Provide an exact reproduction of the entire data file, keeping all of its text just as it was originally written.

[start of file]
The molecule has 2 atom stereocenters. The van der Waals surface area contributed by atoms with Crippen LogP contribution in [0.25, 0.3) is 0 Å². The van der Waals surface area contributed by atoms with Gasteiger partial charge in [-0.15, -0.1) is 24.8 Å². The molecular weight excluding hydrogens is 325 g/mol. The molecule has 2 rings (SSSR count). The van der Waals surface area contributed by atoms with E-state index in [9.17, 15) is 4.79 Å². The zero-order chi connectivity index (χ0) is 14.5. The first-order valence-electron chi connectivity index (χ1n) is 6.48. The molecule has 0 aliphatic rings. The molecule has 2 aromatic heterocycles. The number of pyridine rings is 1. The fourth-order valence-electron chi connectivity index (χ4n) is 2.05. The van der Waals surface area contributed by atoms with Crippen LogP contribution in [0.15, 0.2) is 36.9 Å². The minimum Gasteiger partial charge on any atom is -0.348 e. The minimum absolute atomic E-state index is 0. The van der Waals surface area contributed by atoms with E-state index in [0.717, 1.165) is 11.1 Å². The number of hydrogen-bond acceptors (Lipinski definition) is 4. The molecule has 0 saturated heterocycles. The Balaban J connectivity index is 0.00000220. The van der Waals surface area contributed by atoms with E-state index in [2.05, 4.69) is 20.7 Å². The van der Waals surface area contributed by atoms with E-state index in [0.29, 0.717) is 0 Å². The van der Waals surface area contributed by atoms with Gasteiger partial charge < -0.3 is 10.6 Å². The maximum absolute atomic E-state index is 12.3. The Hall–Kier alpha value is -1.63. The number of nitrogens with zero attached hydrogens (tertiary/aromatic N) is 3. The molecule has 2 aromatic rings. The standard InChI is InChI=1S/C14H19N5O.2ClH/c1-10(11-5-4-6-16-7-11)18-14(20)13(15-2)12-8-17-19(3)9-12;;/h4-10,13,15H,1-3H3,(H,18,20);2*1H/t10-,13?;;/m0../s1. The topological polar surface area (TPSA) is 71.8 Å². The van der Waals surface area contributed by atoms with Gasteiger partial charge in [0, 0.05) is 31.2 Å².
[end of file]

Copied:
The molecule has 2 atom stereocenters. The van der Waals surface area contributed by atoms with Crippen LogP contribution in [0.25, 0.3) is 0 Å². The van der Waals surface area contributed by atoms with Gasteiger partial charge in [-0.15, -0.1) is 24.8 Å². The molecular weight excluding hydrogens is 325 g/mol. The molecule has 2 rings (SSSR count). The van der Waals surface area contributed by atoms with E-state index in [9.17, 15) is 4.79 Å². The zero-order chi connectivity index (χ0) is 14.5. The first-order valence-electron chi connectivity index (χ1n) is 6.48. The molecule has 0 aliphatic rings. The molecule has 2 aromatic heterocycles. The number of pyridine rings is 1. The fourth-order valence-electron chi connectivity index (χ4n) is 2.05. The van der Waals surface area contributed by atoms with Crippen LogP contribution in [0.15, 0.2) is 36.9 Å². The minimum Gasteiger partial charge on any atom is -0.348 e. The minimum absolute atomic E-state index is 0. The van der Waals surface area contributed by atoms with E-state index in [0.717, 1.165) is 11.1 Å². The number of hydrogen-bond acceptors (Lipinski definition) is 4. The molecule has 0 saturated heterocycles. The Balaban J connectivity index is 0.00000220. The van der Waals surface area contributed by atoms with E-state index in [2.05, 4.69) is 20.7 Å². The van der Waals surface area contributed by atoms with E-state index in [0.29, 0.717) is 0 Å². The van der Waals surface area contributed by atoms with Gasteiger partial charge < -0.3 is 10.6 Å². The maximum absolute atomic E-state index is 12.3. The Hall–Kier alpha value is -1.63. The number of nitrogens with zero attached hydrogens (tertiary/aromatic N) is 3. The molecule has 2 aromatic rings. The standard InChI is InChI=1S/C14H19N5O.2ClH/c1-10(11-5-4-6-16-7-11)18-14(20)13(15-2)12-8-17-19(3)9-12;;/h4-10,13,15H,1-3H3,(H,18,20);2*1H/t10-,13?;;/m0../s1. The topological polar surface area (TPSA) is 71.8 Å². The van der Waals surface area contributed by atoms with Gasteiger partial charge in [0, 0.05) is 31.2 Å².